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Ominous Message from ‘Awkward’: OMG, What if High School Never Ends?
November 7, 2015  | By David Hinckley

High school ends for Jenna Hamilton on MTV’s Awkward Nov. 9, which it turns out will not mean the show is over. 

Way more terrifying, it also turns out that high school itself may never be over. 

For any of us. 


“The bravado and the underlying neuroses that people have in high school?” says Chris Alberghini, one of the writers and executive producers. “They never leave you.”

“We hear from older people who enjoy the show,” says Alberghini’s fellow writer and executive producer Mike Chessler. “Because high school is so universal. The high school experience never ends.” 

Jenna Hamilton (Ashley Rickard, above and bottom) will, however, graduate from Palos Verdes High School in the Nov. 9 episode, which will also wrap up the first half of the show’s fifth season.

The 12-episode second half will most likely air in the spring of 2016, Alberghini says, “and there are ongoing discussions about the possibility of a season six.” 

“Everyone’s life unfolds in chapters and phases,” says Chessler. “The first half of season 5 closes out one phase for these characters, and we think it does so in a way that will be very satisfying for fans.” 

That will include, he adds, resolution of this half-season’s major drama: whether Jenna and Matty McKibben (Beau Mirchoff, left) will ever get past their own reservations plus a string of misunderstandings and confess they love each other. 

Since Matty seems to be headed off to college at Berkeley and Jenna is going to Maine, they’ve been running out of time.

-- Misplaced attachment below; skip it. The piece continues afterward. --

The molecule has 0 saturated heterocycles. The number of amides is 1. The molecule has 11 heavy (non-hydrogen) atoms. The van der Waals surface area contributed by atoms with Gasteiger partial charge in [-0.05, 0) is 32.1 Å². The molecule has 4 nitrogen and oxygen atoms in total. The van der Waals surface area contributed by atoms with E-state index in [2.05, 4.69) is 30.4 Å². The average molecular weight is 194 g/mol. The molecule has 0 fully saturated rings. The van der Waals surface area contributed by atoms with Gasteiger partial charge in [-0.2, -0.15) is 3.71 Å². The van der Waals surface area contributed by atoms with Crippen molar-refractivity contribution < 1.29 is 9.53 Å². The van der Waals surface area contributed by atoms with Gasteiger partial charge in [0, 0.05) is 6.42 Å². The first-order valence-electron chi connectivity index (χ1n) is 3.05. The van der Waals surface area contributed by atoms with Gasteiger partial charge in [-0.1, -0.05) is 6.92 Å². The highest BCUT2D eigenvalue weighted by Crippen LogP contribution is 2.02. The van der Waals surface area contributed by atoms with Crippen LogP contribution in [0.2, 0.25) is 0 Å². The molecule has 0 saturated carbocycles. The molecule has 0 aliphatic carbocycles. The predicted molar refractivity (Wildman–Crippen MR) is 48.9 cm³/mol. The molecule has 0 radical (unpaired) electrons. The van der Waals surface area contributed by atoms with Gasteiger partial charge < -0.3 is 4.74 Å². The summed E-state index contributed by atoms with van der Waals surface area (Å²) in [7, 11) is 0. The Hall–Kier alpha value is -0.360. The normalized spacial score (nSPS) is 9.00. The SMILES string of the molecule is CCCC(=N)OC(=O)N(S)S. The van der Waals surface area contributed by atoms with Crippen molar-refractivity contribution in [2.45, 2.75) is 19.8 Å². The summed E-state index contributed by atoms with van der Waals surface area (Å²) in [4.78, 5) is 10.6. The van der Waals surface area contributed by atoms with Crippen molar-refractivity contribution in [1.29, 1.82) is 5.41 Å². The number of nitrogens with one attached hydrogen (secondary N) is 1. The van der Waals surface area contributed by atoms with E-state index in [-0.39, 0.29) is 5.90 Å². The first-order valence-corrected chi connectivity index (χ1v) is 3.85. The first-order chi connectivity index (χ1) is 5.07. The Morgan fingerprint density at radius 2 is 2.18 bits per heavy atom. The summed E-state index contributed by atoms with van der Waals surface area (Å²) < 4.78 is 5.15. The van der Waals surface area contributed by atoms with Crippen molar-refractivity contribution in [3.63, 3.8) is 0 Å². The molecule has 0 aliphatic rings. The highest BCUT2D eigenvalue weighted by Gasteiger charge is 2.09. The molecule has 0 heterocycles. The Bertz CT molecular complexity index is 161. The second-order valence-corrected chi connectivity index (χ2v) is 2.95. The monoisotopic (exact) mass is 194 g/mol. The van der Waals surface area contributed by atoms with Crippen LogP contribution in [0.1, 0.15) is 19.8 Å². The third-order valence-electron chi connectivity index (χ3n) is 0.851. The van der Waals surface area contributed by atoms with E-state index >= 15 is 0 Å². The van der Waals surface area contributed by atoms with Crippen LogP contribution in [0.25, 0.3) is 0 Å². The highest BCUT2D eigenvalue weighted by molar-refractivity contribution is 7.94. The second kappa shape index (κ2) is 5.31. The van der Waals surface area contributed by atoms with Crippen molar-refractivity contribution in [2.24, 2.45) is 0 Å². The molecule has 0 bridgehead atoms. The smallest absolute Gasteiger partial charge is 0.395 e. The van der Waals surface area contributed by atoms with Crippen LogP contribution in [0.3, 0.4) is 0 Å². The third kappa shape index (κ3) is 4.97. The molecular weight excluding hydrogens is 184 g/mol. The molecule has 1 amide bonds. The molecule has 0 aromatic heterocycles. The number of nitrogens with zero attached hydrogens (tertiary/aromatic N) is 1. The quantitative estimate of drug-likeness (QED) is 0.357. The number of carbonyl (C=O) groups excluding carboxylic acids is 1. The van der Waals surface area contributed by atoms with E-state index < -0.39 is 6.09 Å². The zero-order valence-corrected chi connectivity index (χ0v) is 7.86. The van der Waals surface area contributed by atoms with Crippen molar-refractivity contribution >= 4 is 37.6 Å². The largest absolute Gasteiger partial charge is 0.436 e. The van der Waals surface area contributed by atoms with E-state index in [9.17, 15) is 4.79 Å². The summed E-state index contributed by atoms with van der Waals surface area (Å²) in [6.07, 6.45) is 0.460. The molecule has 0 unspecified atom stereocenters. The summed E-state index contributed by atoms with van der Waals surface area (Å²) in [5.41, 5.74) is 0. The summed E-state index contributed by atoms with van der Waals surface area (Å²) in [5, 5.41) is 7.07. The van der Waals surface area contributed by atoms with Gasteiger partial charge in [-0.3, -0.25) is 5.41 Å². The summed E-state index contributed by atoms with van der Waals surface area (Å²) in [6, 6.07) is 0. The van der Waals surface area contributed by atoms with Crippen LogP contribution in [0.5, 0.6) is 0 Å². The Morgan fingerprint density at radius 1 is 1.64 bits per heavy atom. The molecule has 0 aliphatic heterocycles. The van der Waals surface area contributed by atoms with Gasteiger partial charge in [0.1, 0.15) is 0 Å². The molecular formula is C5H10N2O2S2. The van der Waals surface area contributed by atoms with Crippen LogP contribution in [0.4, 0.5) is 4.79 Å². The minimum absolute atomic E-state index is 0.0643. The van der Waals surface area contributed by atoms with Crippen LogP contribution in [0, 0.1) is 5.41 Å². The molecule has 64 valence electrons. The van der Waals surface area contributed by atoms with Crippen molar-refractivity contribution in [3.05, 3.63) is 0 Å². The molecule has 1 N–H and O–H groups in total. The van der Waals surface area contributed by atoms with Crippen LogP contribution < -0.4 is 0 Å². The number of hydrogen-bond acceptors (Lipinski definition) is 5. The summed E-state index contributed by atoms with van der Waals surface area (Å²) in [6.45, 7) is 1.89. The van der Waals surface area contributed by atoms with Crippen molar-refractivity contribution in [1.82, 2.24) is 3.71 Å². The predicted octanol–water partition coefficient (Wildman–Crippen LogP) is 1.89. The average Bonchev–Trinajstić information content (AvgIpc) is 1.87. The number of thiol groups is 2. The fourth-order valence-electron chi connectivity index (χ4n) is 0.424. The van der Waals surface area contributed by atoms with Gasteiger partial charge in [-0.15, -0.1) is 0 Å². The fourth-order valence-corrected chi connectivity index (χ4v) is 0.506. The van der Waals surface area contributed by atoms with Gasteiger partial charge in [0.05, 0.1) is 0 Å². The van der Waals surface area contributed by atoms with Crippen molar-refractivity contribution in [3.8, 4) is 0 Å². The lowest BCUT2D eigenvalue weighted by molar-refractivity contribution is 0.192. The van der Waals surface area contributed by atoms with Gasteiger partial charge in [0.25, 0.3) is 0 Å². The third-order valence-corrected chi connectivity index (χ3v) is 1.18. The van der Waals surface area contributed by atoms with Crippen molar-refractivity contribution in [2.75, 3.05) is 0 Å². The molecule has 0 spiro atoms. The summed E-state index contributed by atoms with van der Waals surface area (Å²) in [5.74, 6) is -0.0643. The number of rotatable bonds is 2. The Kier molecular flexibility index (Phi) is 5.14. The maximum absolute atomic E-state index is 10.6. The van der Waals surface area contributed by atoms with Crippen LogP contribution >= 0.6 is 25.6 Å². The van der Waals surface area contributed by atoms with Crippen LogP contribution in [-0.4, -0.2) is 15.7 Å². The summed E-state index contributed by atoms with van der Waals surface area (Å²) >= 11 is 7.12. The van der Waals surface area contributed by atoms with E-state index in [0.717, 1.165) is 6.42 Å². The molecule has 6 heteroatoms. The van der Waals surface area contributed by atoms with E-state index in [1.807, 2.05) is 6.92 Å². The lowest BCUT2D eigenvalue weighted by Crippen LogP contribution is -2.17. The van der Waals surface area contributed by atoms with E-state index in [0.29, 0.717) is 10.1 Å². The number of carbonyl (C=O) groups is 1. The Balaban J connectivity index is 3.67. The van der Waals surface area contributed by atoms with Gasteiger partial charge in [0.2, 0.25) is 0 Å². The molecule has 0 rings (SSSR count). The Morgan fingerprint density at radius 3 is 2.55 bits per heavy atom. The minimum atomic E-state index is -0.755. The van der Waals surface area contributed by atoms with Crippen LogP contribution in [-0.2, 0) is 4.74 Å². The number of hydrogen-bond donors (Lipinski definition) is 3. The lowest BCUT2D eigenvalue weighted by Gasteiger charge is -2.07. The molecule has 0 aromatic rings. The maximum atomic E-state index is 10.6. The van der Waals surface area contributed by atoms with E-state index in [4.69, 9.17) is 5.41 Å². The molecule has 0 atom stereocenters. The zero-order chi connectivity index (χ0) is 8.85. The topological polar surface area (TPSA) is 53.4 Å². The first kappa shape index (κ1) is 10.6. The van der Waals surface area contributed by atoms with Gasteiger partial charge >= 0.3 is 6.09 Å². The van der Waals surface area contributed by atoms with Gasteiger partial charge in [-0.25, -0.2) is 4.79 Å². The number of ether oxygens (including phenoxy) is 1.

But Jenna-and-Matty isn’t the only story. Jenna’s best friend Tamara (Jillian Rose Lee) has a military boyfriend and ex-fiance. Quasi-mean girl Sadie (Molly Tarlov) has family issues and Lissa (Greer Grammer) has to reconcile being the peppy good Christian girl with protecting “my second virginity.” 

Plus a few others, though Awkward has been smart about focusing on its core characters. It doesn’t overload the show with parents, though Jenna’s impulsive mother Lacey (Nikki DeLoach) has exemplified the ways in which the patterns of our high school life never disappear.   

The second half of the season, says Chessler, will test that thesis further by fast-forwarding after graduation. 

“They all come back to Palos Verdes,” he says, “although some of them never left.” 

Treading carefully around spoilers, he adds, “When you go away, you change. You think you won’t be constricted by your high school life or your high school crowd. 

“You think you can reinvent yourself. But when you go back, you immediately see you are the same person. 

“It’s been really fun to write these episodes.” 

Alberghini and Chessler also stress that the durability of high school dynamics doesn’t mean that the characters never change. 

“Jenna has been through a lot of phases already,” says Chessler. “She’s always been a fish out of water at this Southern California high school. But there was a little while when she was the popular girl. She’s gone through a lot of emotions with Matty.